What the GOP is really trying to tell Newt

The last three days have shown that the ex-speaker's political "rehabilitation" was always a myth

Published May 18, 2011 4:23PM (EDT)

House Speaker Newt Gingrich of Georgia is shown in this March 13, 1995 photo in Washington. (AP Photo/J. Scott Applewhite)  (Associated Press)
House Speaker Newt Gingrich of Georgia is shown in this March 13, 1995 photo in Washington. (AP Photo/J. Scott Applewhite) (Associated Press)

For the past decade, much of the press and political commentariat -- present company very much included -- bought into and advanced a notion that, it has become clear these past few days, was probably never true: That Newt Gingrich, after flaming out as House speaker and leaving Congress in 1998, had somehow managed to reinvent himself as a freshly relevant Republican leader for the 21st century.

The reality of the last 10 years or so, it now seems, goes more like this. After emerging from a brief post-speakership exile (with a new, much younger wife by his side), Gingrich was welcomed back to the political world and afforded a prominent place in it ... by news and talk-show hosts and producers, political journalists, and other media figures who understood that the former speaker's title, broad name recognition, polarizing personality, and tendency to alternate between wild bombast and surprising reasonableness were good for business. But actual Republican Party leaders? They tolerated his lingering presence because he generally toed the party line and seemed far more interested in making money than in running for office again or seeking any kind of official role in GOP politics; how much harm could he really do? But that didn't mean they were happy he was "back" -- or wanted him anywhere near, say, a presidential race.

This has become obvious since Sunday, when Gingrich made his 35th appearance on "Meet the Press" --and his first since announcing his candidacy for president. By now, you probably know what happened: Gingrich called Rep. Paul's Ryan's Medicare proposal -- the one that virtually every House Republican voted for last month and that Democrats are pledging to base their '12 campaign on -- "radical" and opined that "I don't think that right-wing social engineering is any more desirable than left-wing social engineering."  In the 72 hours or so since then, Gingrich has been slammed by Rush Limbaugh and branded a has-been by South Carolina Gov. Nikki Haley, and his campaign has already been declared "over" by Charles Krauthammer. And that's just a taste of it.

The backlash has been staggering. Has a mainstream politician ever announced his presidential candidacy and been greeted by such widespread intraparty condemnation? It's possible to argue that this is primarily the result of Newt's Ryan plan faux pas -- that if hadn't attacked a plan that Republican opinion-shapers and voters passionately support, he wouldn't be on the receiving end of all of this grief. There's surely plenty to this.

But it also feels like something bigger is going on here -- that Republican leaders and activists are using Newt's flub as an opportunity to say something that's been on their minds for a lot longer: Get lost!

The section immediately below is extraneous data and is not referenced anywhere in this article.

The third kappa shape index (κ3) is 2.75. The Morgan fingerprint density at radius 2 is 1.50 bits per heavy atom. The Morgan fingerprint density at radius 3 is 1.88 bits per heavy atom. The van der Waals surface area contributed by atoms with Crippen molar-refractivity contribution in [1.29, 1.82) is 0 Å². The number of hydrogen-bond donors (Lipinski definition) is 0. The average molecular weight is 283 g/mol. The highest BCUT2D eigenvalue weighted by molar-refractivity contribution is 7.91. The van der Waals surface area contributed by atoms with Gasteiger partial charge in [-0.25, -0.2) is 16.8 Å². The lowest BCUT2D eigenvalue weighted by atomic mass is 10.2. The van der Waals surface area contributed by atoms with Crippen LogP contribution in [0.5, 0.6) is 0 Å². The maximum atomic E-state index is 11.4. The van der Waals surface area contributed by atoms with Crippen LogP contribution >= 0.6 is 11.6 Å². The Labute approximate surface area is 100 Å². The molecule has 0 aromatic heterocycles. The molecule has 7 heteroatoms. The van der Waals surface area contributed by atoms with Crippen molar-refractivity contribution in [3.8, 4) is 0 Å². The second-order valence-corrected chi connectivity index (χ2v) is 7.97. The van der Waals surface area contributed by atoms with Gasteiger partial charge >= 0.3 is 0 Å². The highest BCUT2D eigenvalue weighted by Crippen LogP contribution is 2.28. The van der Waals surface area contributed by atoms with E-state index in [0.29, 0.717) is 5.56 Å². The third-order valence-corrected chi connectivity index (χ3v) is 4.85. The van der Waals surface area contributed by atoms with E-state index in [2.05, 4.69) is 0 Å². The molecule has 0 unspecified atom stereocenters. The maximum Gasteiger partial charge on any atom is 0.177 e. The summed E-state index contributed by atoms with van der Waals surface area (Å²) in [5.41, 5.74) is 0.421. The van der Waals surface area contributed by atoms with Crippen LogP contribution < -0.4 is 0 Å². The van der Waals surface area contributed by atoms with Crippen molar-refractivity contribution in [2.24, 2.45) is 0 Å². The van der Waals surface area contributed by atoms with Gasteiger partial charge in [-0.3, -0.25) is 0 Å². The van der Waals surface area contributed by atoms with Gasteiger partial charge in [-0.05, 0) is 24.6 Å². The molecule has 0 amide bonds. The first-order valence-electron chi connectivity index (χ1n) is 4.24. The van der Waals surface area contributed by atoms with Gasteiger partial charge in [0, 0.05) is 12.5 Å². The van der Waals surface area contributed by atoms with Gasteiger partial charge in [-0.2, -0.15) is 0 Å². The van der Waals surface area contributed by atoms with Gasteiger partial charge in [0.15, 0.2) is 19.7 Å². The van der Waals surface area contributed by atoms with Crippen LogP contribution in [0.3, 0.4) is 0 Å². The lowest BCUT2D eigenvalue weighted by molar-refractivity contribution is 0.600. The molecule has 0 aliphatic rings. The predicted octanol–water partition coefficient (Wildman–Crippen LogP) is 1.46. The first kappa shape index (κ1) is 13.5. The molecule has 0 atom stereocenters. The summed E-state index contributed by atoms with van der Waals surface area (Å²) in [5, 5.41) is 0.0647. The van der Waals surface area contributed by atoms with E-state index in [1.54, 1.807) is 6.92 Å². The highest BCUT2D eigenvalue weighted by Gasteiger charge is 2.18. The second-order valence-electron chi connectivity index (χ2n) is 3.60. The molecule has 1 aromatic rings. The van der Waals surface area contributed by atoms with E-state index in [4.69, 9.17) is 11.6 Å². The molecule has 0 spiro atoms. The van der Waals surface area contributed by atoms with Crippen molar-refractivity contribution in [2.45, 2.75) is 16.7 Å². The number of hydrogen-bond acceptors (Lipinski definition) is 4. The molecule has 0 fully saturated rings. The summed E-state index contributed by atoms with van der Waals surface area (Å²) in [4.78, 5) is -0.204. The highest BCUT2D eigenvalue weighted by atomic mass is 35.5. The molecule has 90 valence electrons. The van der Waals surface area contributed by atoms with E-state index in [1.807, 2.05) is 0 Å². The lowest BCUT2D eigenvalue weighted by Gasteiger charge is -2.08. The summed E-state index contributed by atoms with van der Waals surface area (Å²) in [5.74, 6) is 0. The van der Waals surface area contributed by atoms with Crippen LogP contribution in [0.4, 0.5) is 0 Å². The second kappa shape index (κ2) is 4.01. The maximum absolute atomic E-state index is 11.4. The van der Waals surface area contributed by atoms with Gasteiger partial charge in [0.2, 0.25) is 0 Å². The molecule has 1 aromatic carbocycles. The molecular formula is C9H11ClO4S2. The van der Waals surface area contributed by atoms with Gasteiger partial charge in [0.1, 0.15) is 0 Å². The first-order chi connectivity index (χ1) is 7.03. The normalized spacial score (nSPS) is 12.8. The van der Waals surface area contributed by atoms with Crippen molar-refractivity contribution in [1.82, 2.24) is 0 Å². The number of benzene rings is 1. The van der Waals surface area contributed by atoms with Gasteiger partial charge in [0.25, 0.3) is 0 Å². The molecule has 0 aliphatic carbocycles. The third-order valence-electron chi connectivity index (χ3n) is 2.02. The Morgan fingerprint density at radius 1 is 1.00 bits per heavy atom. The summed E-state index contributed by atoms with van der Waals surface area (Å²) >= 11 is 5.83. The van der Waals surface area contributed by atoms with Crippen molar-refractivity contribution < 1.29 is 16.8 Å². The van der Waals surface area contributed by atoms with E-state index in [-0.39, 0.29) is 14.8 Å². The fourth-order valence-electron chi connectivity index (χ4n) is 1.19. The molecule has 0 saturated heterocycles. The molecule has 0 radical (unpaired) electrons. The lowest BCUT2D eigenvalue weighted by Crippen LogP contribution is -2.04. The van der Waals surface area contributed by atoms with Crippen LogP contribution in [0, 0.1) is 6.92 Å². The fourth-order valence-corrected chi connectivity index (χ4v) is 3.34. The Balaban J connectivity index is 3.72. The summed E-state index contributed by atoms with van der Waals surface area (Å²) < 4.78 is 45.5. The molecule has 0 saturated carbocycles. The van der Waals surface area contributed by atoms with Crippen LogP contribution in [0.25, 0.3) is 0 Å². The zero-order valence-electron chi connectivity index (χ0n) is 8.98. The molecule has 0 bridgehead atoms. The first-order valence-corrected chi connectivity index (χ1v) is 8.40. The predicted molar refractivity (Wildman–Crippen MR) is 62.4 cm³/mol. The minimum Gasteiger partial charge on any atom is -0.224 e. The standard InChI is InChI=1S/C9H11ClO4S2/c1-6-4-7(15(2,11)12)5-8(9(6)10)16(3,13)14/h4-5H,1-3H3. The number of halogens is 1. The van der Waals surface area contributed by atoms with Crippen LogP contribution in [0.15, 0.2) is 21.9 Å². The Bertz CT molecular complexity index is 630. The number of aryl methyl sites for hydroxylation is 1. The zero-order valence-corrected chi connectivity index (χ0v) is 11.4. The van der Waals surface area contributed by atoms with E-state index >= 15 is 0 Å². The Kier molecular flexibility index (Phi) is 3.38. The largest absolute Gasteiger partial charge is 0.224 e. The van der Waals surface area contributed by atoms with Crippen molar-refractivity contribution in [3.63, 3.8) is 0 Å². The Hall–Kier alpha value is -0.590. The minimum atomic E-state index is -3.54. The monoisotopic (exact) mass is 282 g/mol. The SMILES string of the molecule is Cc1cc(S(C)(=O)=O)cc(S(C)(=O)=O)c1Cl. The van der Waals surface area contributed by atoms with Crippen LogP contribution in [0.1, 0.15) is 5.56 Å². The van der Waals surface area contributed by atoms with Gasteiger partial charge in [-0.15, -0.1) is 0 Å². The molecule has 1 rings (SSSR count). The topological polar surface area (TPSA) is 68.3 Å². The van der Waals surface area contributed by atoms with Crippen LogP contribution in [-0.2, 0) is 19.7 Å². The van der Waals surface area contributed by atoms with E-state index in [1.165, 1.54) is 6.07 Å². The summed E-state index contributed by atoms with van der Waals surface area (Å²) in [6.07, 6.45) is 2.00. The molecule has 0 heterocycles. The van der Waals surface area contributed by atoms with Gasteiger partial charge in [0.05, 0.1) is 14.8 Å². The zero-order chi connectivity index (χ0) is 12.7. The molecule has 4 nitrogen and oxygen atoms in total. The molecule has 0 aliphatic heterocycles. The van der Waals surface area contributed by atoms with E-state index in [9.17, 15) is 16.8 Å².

Here, the comment from Haley, the 39-year-old South Carolina governor who was just a few months out of Clemson University when Newt became speaker in January 1995, to her home state newspaper seems telling: "There was a place and time for him." I'll bet this attitude preceded the current controversy -- and is fairly common among influential conservatives. Gingrich gained international fame when Republicans won the House in 1994 and was a towering figure in American politics through the end of 1998. But even in that time, his act got old with his fellow Republicans, some of whom nearly ousted him as speaker in the summer of 1997. When he stepped down after the 1998 midterms -- an election, don't forget, in which Republicans lost seats in the House even though a Democrat was president -- there was a palpable sense of relief among his GOP colleagues in Washington, and Republican leaders across the country, who had felt the weight of Newt's poisonous poll numbers for several years.

When he reemerged a few years later, most Republicans had little use for Newt. But they never had to tell him so -- until he went ahead and jumped in the presidential race. Now he's threatening the party's brand in a way he hadn't for the last decade. In this sense, the GOP's hostile and aggressive response to his Medicare comments can be likened to Democrats' reaction to John Kerry's "botched joke" about Iraq in the days before the 2006 midterms. Was the Kerry controversy mainly manufactured? Sure. But Democrats were in no mood to rush to his defense. For one thing, the midterms were days away and they didn't want to make the story any bigger. But there was something more: Kerry was making it clear that he wanted to run for president again in 2008 -- an idea that most Democratic leaders hated. They wanted him gone from the national stage, and now they had an opening to deliver that message. Kerry, by most accounts, was humbled by the lack of public support his party gave him, and soon decided not to run again. Problem solved.

If anything, Republicans are even more eager to be rid of Newt now. It remains to be seen if, like John Kerry five years ago, he'll get the message.

By Steve Kornacki

Steve Kornacki is an MSNBC host and political correspondent. Previously, he hosted “Up with Steve Kornacki” on Saturday and Sunday 8-10 a.m. ET and was a co-host on MSNBC’s ensemble show “The Cycle.” He has written for the New York Observer, covered Congress for Roll Call, and was the politics editor for Salon. His book, which focuses on the political history of the 1990s, is due out in 2017.

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